Oculus Rift's Palmer Luckey heads to Reddit to tell haters why they're wrong

Palmer Luckey

The founder of Oculus, Palmer Luckey, has defended his approach to public relations, saying that he will continue to publicly speak his mind even if he later has to change course, or it risks people taking his words out of context.

The comments come in response to a long list (12 at the time of writing) of charges levelled at him by Reddit user 'randomawesome'. Amongst the charges are the allegations that Luckey intentionally mislead consumers over the eventual price of the Oculus Rift headset, that he lied about scaling up production to meet demand and that he mislead customers over what pre-ordering the Rift would get them.

Palmer Luckey responded to the charges generally, saying that they were a mix of quotes taken out of context, as well as instances where a changing situation meant that he was justified in changing his approach.

Other allegations, such as one in which Luckey said the Rift would not use Fresnel lenses, he pointed out were untrue (the Oculus Rift uses hybrid optics).

Luckey refused to apologise for his attitude towards public relations. "Does shit change sometimes? Of course it does. Does that mean I am going to stop speaking my mind because people throw out of context words in my face years later? No, not really."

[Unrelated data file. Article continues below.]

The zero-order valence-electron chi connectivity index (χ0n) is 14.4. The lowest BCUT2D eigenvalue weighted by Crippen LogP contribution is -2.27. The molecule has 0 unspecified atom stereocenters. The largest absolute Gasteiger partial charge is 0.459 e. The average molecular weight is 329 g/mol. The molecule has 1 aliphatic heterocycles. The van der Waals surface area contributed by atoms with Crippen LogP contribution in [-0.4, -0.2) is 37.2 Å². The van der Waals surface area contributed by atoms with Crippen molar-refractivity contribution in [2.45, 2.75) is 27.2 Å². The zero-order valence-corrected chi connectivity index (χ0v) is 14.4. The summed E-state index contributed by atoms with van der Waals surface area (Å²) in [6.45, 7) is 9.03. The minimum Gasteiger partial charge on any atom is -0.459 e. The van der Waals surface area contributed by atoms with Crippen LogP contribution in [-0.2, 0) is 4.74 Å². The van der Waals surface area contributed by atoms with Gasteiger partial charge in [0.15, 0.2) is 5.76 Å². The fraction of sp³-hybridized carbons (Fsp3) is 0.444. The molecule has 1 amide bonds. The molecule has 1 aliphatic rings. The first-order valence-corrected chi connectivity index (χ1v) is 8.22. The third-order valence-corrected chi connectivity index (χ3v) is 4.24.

The reason? He doesn't want Oculus to fall pray to the "sterile, corporate communication" prevalent in the rest of the industry.

'Lack of transparency'

"The same people who complain about 'lack of transparency' and 'sterile, corporate communication' are so very often the same people who berate and hate companies and individuals for anything they ever say that changes at some point." he said.

It's likely that we'll continue to see more companies start to take this approach as platforms such as Kickstarter and Indiegogo put large projects into the hands of relatively inexperienced business people.

However, this more open approach has proved to be dangerous. Consumers often react angrily when plans change or products are cancelled, and in response the most common approach taken by established companies is to remain tight-lipped about future plans.

The launch of the Oculus rift has not been without its difficulties. First came the news that the headset would cost $599, which was significantly higher than many consumers (including several of our own Techradar staff) expected.

The price means the device is not likely to become mass market anytime soon, especially considering the kind of computer you'll need to run it.

The company has also faced criticism over hardware shortages, which has meant that many consumers have seen their orders delayed.

Jon Porter

Jon Porter is the ex-Home Technology Writer for TechRadar. He has also previously written for Practical Photoshop, Trusted Reviews, Inside Higher Ed, Al Bawaba, Gizmodo UK, Genetic Literacy Project, Via Satellite, Real Homes and Plant Services Magazine, and you can now find him writing for The Verge.